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Effect of temperature on the microflora community composition in the digestive tract of the veined rapa whelk (Rapana venosa) revealed by 16S rRNA gene sequencing

Yang, Mei-Jie, Song, Hao, Sun, Li-Na, Yu, Zheng-Lin, Hu, Zhi, Wang, Xiao-Long, Zhu, Jia-Yi, Zhang, Tao
Comparative biochemistry and physiology 2019 v.29 pp. 145-153
Aliivibrio, Delftia, Flavobacteriaceae, Gastropoda, Mycoplasma, Phyllobacterium, Psychromonas, Sphingomonas, Vibrio, community structure, digestion, digestive tract, genes, ingestion, microorganisms, ribosomal RNA, sequence analysis, species diversity, temperature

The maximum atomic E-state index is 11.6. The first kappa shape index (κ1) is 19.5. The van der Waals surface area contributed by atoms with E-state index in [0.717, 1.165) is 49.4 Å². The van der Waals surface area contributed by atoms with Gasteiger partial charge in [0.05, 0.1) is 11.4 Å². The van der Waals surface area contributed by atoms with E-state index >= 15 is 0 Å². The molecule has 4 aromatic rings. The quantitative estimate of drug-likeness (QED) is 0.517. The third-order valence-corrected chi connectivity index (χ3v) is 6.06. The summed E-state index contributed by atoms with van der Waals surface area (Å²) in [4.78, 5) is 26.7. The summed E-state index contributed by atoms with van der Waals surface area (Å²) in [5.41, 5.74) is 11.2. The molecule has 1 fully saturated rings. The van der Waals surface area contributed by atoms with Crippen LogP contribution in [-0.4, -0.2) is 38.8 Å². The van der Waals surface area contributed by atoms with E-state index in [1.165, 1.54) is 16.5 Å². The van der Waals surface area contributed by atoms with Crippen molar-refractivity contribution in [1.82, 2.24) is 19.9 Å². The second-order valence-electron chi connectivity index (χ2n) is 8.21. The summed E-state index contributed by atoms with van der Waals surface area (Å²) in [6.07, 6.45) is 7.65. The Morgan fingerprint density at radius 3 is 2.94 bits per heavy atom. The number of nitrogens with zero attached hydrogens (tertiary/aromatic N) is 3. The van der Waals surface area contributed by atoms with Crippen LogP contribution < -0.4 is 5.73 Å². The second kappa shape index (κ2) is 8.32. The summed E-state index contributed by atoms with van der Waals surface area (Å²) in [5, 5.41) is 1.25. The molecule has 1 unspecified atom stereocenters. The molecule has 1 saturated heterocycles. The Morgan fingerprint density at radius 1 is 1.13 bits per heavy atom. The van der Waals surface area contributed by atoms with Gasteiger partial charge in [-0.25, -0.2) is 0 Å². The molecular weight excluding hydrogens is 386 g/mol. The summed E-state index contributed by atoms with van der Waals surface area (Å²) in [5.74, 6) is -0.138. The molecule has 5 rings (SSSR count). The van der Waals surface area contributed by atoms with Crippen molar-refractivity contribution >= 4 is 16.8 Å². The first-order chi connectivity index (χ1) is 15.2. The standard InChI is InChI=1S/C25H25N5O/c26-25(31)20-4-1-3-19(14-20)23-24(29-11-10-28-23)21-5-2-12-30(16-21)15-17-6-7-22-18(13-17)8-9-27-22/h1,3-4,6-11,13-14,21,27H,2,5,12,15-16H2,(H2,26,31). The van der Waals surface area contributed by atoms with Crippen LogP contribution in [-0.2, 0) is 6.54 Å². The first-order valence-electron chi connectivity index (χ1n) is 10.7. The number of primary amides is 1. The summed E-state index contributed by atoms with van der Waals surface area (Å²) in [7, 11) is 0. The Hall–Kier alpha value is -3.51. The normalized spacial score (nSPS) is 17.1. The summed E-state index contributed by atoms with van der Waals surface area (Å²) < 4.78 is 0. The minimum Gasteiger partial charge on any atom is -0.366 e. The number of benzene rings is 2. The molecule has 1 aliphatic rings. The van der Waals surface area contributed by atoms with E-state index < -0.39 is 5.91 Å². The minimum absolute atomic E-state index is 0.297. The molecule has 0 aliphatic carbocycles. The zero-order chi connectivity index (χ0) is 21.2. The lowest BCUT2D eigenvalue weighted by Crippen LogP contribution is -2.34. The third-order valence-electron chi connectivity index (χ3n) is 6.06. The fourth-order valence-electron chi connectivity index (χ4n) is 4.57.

The veined rapa whelk, Rapana venosa, a poikilotherm that is susceptible to temperature, is an important and valuable fishery resource in China but a major invader around the world. We studied the effects of abnormal temperature on the digestive tract microflora of R. venosa to investigate how temperature impacts its digestion and ingestion. We characterized the microflora in nine samples by sequencing the 16S rRNA gene. To assess the species diversity within the samples, effective tags were clustered at 97% similarity by default. Mycoplasma was the most abundant genus among the three groups, and the Proteobacteria phylum had the highest diversity. However, the microflora structure in the digestive tract was significantly different at different temperatures. The top five most abundant genera in the samples housed at 16 °C were Mycoplasma, Phyllobacterium, Aliivibrio, Psychromonas, and Delftia, whereas those in the samples housed under 22 °C were Mycoplasma, Phyllobacterium, Delftia, Spirochaeta_2, and Sphingomonas, and those in the samples housed at 28 °C were Mycoplasma, Phyllobacterium, Vibrio, Delftia, and Aliivibrio. The family Flavobacteriaceae was more abundant in R. venosa housed at 22 °C and 28 °C, whereas a significant decrease in Flavobacteriaceae abundance and a substantial increase in Mycoplasmataceae abundance were observed in R. venosa housed at 16 °C. The alteration in the digestive tract microflora might further affect the function of the R. venosa digestive tract. The results presented herein might provide further insight into investigations on the effects of temperature on the digestion and ingestion of gastropods.